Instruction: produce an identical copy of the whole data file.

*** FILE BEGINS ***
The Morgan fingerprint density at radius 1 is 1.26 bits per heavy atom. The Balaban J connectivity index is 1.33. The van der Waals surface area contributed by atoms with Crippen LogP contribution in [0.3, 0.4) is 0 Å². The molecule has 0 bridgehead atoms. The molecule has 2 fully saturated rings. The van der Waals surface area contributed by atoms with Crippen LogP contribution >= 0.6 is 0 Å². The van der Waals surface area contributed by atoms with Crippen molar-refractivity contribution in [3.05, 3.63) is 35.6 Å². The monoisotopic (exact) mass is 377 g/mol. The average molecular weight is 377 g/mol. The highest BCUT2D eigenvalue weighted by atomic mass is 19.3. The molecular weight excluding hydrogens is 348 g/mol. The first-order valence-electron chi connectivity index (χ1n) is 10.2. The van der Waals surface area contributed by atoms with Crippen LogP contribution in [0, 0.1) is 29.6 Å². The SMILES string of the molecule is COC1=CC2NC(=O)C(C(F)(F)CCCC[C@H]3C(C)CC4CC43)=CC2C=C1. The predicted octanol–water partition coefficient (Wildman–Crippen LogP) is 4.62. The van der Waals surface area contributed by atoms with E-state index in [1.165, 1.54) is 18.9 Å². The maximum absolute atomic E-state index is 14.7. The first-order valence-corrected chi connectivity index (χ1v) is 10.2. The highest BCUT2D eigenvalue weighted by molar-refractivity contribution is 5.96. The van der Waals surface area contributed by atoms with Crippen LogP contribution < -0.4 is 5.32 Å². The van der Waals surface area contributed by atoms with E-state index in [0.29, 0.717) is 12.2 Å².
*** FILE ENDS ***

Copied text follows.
The Morgan fingerprint density at radius 1 is 1.26 bits per heavy atom. The Balaban J connectivity index is 1.33. The van der Waals surface area contributed by atoms with Crippen LogP contribution in [0.3, 0.4) is 0 Å². The molecule has 0 bridgehead atoms. The molecule has 2 fully saturated rings. The van der Waals surface area contributed by atoms with Crippen LogP contribution >= 0.6 is 0 Å². The van der Waals surface area contributed by atoms with Crippen molar-refractivity contribution in [3.05, 3.63) is 35.6 Å². The monoisotopic (exact) mass is 377 g/mol. The average molecular weight is 377 g/mol. The highest BCUT2D eigenvalue weighted by atomic mass is 19.3. The molecular weight excluding hydrogens is 348 g/mol. The first-order valence-electron chi connectivity index (χ1n) is 10.2. The van der Waals surface area contributed by atoms with Crippen LogP contribution in [0, 0.1) is 29.6 Å². The SMILES string of the molecule is COC1=CC2NC(=O)C(C(F)(F)CCCC[C@H]3C(C)CC4CC43)=CC2C=C1. The predicted octanol–water partition coefficient (Wildman–Crippen LogP) is 4.62. The van der Waals surface area contributed by atoms with E-state index in [1.165, 1.54) is 18.9 Å². The maximum absolute atomic E-state index is 14.7. The first-order valence-corrected chi connectivity index (χ1v) is 10.2. The highest BCUT2D eigenvalue weighted by molar-refractivity contribution is 5.96. The van der Waals surface area contributed by atoms with Crippen LogP contribution < -0.4 is 5.32 Å². The van der Waals surface area contributed by atoms with E-state index in [0.29, 0.717) is 12.2 Å².